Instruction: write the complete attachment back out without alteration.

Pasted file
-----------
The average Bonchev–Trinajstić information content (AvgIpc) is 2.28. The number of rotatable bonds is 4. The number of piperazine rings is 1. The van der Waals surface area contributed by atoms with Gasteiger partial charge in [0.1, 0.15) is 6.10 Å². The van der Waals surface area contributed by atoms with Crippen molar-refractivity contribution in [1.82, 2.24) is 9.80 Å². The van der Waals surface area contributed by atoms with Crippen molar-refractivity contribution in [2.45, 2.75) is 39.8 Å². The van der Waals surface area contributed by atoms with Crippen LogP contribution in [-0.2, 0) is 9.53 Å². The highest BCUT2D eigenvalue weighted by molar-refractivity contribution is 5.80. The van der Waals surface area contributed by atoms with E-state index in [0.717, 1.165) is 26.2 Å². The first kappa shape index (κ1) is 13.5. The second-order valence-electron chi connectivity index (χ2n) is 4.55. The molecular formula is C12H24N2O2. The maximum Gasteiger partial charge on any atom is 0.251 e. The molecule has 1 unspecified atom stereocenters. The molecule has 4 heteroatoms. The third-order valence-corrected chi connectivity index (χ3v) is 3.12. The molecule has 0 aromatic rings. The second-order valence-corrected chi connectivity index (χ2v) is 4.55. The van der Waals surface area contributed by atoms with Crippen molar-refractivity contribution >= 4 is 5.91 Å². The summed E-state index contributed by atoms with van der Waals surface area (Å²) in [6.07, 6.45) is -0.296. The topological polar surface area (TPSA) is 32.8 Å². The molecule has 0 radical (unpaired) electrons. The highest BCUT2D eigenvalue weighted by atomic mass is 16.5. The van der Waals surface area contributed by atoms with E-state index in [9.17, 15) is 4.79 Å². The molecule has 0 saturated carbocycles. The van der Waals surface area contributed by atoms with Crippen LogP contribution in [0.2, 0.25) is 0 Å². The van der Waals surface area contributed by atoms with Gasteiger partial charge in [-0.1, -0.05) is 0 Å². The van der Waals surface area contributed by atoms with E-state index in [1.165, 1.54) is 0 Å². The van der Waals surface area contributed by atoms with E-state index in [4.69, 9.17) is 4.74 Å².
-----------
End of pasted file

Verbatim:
The average Bonchev–Trinajstić information content (AvgIpc) is 2.28. The number of rotatable bonds is 4. The number of piperazine rings is 1. The van der Waals surface area contributed by atoms with Gasteiger partial charge in [0.1, 0.15) is 6.10 Å². The van der Waals surface area contributed by atoms with Crippen molar-refractivity contribution in [1.82, 2.24) is 9.80 Å². The van der Waals surface area contributed by atoms with Crippen molar-refractivity contribution in [2.45, 2.75) is 39.8 Å². The van der Waals surface area contributed by atoms with Crippen LogP contribution in [-0.2, 0) is 9.53 Å². The highest BCUT2D eigenvalue weighted by molar-refractivity contribution is 5.80. The van der Waals surface area contributed by atoms with E-state index in [0.717, 1.165) is 26.2 Å². The first kappa shape index (κ1) is 13.5. The second-order valence-electron chi connectivity index (χ2n) is 4.55. The molecular formula is C12H24N2O2. The maximum Gasteiger partial charge on any atom is 0.251 e. The molecule has 1 unspecified atom stereocenters. The molecule has 4 heteroatoms. The third-order valence-corrected chi connectivity index (χ3v) is 3.12. The molecule has 0 aromatic rings. The second-order valence-corrected chi connectivity index (χ2v) is 4.55. The van der Waals surface area contributed by atoms with Crippen molar-refractivity contribution >= 4 is 5.91 Å². The summed E-state index contributed by atoms with van der Waals surface area (Å²) in [6.07, 6.45) is -0.296. The topological polar surface area (TPSA) is 32.8 Å². The molecule has 0 radical (unpaired) electrons. The highest BCUT2D eigenvalue weighted by atomic mass is 16.5. The van der Waals surface area contributed by atoms with E-state index in [9.17, 15) is 4.79 Å². The molecule has 0 saturated carbocycles. The van der Waals surface area contributed by atoms with Crippen LogP contribution in [0.2, 0.25) is 0 Å². The van der Waals surface area contributed by atoms with Gasteiger partial charge in [-0.1, -0.05) is 0 Å². The van der Waals surface area contributed by atoms with E-state index in [1.165, 1.54) is 0 Å². The van der Waals surface area contributed by atoms with E-state index in [4.69, 9.17) is 4.74 Å².